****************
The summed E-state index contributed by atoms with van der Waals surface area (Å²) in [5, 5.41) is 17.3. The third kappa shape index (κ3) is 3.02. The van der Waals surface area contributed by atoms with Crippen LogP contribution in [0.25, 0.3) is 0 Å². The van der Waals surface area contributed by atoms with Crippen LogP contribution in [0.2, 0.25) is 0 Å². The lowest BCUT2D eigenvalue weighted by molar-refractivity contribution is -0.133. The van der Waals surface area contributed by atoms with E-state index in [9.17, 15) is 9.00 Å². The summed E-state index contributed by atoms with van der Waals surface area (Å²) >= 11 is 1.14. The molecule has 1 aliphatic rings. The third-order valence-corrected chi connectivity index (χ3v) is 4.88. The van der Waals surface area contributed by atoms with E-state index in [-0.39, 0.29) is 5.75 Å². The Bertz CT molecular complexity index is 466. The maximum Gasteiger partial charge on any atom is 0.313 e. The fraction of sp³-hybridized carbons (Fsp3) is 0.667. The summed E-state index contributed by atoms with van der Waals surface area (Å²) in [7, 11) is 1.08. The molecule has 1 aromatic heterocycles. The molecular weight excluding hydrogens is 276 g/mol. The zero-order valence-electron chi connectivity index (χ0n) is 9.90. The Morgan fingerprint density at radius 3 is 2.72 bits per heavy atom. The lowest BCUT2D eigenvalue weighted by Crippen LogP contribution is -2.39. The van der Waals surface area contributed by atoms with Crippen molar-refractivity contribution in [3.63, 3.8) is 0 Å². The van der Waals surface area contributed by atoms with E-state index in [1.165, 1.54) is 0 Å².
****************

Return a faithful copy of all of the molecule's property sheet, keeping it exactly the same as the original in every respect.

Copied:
The summed E-state index contributed by atoms with van der Waals surface area (Å²) in [5, 5.41) is 17.3. The third kappa shape index (κ3) is 3.02. The van der Waals surface area contributed by atoms with Crippen LogP contribution in [0.25, 0.3) is 0 Å². The van der Waals surface area contributed by atoms with Crippen LogP contribution in [0.2, 0.25) is 0 Å². The lowest BCUT2D eigenvalue weighted by molar-refractivity contribution is -0.133. The van der Waals surface area contributed by atoms with E-state index in [9.17, 15) is 9.00 Å². The summed E-state index contributed by atoms with van der Waals surface area (Å²) >= 11 is 1.14. The molecule has 1 aliphatic rings. The third-order valence-corrected chi connectivity index (χ3v) is 4.88. The van der Waals surface area contributed by atoms with E-state index in [-0.39, 0.29) is 5.75 Å². The Bertz CT molecular complexity index is 466. The maximum Gasteiger partial charge on any atom is 0.313 e. The fraction of sp³-hybridized carbons (Fsp3) is 0.667. The summed E-state index contributed by atoms with van der Waals surface area (Å²) in [7, 11) is 1.08. The molecule has 1 aromatic heterocycles. The molecular weight excluding hydrogens is 276 g/mol. The zero-order valence-electron chi connectivity index (χ0n) is 9.90. The Morgan fingerprint density at radius 3 is 2.72 bits per heavy atom. The lowest BCUT2D eigenvalue weighted by Crippen LogP contribution is -2.39. The van der Waals surface area contributed by atoms with Crippen molar-refractivity contribution in [3.63, 3.8) is 0 Å². The van der Waals surface area contributed by atoms with E-state index in [1.165, 1.54) is 0 Å².